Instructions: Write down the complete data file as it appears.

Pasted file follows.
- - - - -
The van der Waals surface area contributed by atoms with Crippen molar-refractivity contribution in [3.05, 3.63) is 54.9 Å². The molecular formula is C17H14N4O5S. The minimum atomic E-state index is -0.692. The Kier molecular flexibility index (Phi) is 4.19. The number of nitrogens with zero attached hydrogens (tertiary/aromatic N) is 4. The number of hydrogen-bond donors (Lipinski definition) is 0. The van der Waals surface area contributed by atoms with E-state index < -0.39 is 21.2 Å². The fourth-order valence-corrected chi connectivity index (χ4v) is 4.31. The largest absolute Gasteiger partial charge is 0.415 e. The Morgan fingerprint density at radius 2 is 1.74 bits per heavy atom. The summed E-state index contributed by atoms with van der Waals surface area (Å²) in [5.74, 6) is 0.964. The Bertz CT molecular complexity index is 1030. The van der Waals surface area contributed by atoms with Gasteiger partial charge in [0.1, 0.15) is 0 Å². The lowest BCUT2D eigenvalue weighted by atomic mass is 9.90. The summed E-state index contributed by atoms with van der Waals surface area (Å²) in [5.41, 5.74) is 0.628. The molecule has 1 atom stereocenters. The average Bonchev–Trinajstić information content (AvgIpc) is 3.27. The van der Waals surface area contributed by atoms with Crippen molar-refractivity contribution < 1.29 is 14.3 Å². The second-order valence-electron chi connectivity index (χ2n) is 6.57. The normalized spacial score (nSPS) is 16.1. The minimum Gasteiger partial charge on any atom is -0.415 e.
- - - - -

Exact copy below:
The van der Waals surface area contributed by atoms with Crippen molar-refractivity contribution in [3.05, 3.63) is 54.9 Å². The molecular formula is C17H14N4O5S. The minimum atomic E-state index is -0.692. The Kier molecular flexibility index (Phi) is 4.19. The number of nitrogens with zero attached hydrogens (tertiary/aromatic N) is 4. The number of hydrogen-bond donors (Lipinski definition) is 0. The van der Waals surface area contributed by atoms with E-state index < -0.39 is 21.2 Å². The fourth-order valence-corrected chi connectivity index (χ4v) is 4.31. The largest absolute Gasteiger partial charge is 0.415 e. The Morgan fingerprint density at radius 2 is 1.74 bits per heavy atom. The summed E-state index contributed by atoms with van der Waals surface area (Å²) in [5.74, 6) is 0.964. The Bertz CT molecular complexity index is 1030. The van der Waals surface area contributed by atoms with Gasteiger partial charge in [0.1, 0.15) is 0 Å². The lowest BCUT2D eigenvalue weighted by atomic mass is 9.90. The summed E-state index contributed by atoms with van der Waals surface area (Å²) in [5.41, 5.74) is 0.628. The molecule has 1 atom stereocenters. The average Bonchev–Trinajstić information content (AvgIpc) is 3.27. The van der Waals surface area contributed by atoms with Crippen molar-refractivity contribution < 1.29 is 14.3 Å². The second-order valence-electron chi connectivity index (χ2n) is 6.57. The normalized spacial score (nSPS) is 16.1. The minimum Gasteiger partial charge on any atom is -0.415 e.